Let me start by saying that not everyone plans out their novels. Some people literally sit down with little more than a glimmer in their eye and start writing. Some people do more, and some people go absolutely bananas outlining their novel as precisely as possible. All of these methods are worthy and valid, and all of them have a variety of benefits and drawbacks. If you don’t already have a process that works well for you, experiment until you hit on something that works.
I use a sort of mutant hybrid of the Save the Cat method and the method Sarra Cannon outlines in her video series How to Plot Your Novel series. Together these two methods hit upon all of the major scenes that the story will hang upon.
Save the Cat outlines 15 story beats that have been found in stories since the beginning of storytelling. Its first iteration was the book Save the Cat: The Last Book on Screenwriting You’ll Ever Need, but recently a second book specifically for novelists came out titled Save the Cat! Writes a Novel. I highly recommend reading this book if you’re looking for help with the overarching structure of your story. It discusses each story beat in detail and gives examples from well-known literature.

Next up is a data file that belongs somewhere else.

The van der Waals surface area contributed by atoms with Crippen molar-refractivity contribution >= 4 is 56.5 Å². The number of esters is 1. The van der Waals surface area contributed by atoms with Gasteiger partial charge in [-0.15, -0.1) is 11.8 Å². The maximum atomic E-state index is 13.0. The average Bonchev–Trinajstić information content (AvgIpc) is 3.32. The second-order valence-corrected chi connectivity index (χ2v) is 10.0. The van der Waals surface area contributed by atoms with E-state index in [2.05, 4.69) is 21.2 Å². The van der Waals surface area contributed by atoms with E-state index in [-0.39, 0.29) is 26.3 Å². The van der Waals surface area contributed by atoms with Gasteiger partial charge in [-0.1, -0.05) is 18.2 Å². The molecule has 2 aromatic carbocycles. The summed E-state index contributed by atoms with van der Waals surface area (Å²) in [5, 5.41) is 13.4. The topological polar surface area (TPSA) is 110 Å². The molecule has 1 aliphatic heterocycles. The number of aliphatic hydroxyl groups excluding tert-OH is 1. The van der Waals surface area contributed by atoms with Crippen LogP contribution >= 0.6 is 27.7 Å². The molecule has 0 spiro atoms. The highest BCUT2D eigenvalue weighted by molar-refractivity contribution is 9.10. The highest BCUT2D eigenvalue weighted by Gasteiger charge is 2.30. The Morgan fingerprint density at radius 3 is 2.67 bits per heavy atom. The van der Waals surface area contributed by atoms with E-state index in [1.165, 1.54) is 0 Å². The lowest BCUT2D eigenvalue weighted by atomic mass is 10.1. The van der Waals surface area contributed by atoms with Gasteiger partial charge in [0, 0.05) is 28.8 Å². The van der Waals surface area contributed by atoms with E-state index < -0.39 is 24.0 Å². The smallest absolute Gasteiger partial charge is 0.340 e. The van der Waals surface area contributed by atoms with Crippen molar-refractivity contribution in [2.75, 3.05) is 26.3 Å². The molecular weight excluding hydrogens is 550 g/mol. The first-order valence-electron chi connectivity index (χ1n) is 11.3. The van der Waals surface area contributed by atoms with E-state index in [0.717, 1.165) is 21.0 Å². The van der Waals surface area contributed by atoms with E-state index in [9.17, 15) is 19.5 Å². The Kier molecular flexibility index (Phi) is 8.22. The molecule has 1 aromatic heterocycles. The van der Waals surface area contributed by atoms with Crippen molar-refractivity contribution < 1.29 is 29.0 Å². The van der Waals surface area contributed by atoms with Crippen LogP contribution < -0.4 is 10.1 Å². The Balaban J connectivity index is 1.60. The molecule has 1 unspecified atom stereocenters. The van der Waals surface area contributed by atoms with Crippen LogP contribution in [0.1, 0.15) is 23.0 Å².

The Sarra Cannon method is, like my own, a mutant hybrid method that pulls together ideas from various sources. I first discovered this method by watching her YouTube series titled How to Plot Your Novel. She has an amazing printable available on her website that pairs with the videos and lists out the authors she was influenced by.
I fill out a Save the Cat beat sheet and the Sarra Cannon printable at the same time and often while listening to the Sarra Cannon videos again. By the time I finish this process, which usually takes days, I have an idea of most of the key scenes in the novel. Sometimes I use the character section of the Sarra Cannon printable to dive more deeply into prominent characters at this time.
Once I have done this, I have the overall structure of the novel sorted out, and I move on the next step in my planning process. Look out next week for how I create a scene by scene outline!